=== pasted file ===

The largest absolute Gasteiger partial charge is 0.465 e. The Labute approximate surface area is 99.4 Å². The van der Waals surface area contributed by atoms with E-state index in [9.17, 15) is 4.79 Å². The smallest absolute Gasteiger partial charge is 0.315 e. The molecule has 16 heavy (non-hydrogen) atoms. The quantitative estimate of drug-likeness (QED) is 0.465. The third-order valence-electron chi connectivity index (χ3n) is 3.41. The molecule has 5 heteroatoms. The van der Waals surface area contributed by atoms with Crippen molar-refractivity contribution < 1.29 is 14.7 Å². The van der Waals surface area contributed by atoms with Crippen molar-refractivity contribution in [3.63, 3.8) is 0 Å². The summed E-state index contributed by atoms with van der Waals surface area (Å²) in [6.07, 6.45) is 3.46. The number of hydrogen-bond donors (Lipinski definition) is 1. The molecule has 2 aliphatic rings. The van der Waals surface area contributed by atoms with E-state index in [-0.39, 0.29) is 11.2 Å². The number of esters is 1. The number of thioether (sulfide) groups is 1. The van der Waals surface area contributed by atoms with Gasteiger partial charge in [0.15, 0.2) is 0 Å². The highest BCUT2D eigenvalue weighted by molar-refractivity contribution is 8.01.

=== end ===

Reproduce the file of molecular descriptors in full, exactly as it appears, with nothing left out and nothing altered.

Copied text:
The largest absolute Gasteiger partial charge is 0.465 e. The Labute approximate surface area is 99.4 Å². The van der Waals surface area contributed by atoms with E-state index in [9.17, 15) is 4.79 Å². The smallest absolute Gasteiger partial charge is 0.315 e. The molecule has 16 heavy (non-hydrogen) atoms. The quantitative estimate of drug-likeness (QED) is 0.465. The third-order valence-electron chi connectivity index (χ3n) is 3.41. The molecule has 5 heteroatoms. The van der Waals surface area contributed by atoms with Crippen molar-refractivity contribution < 1.29 is 14.7 Å². The van der Waals surface area contributed by atoms with Crippen molar-refractivity contribution in [3.63, 3.8) is 0 Å². The summed E-state index contributed by atoms with van der Waals surface area (Å²) in [6.07, 6.45) is 3.46. The number of hydrogen-bond donors (Lipinski definition) is 1. The molecule has 2 aliphatic rings. The van der Waals surface area contributed by atoms with E-state index in [-0.39, 0.29) is 11.2 Å². The number of esters is 1. The number of thioether (sulfide) groups is 1. The van der Waals surface area contributed by atoms with Gasteiger partial charge in [0.15, 0.2) is 0 Å². The highest BCUT2D eigenvalue weighted by molar-refractivity contribution is 8.01.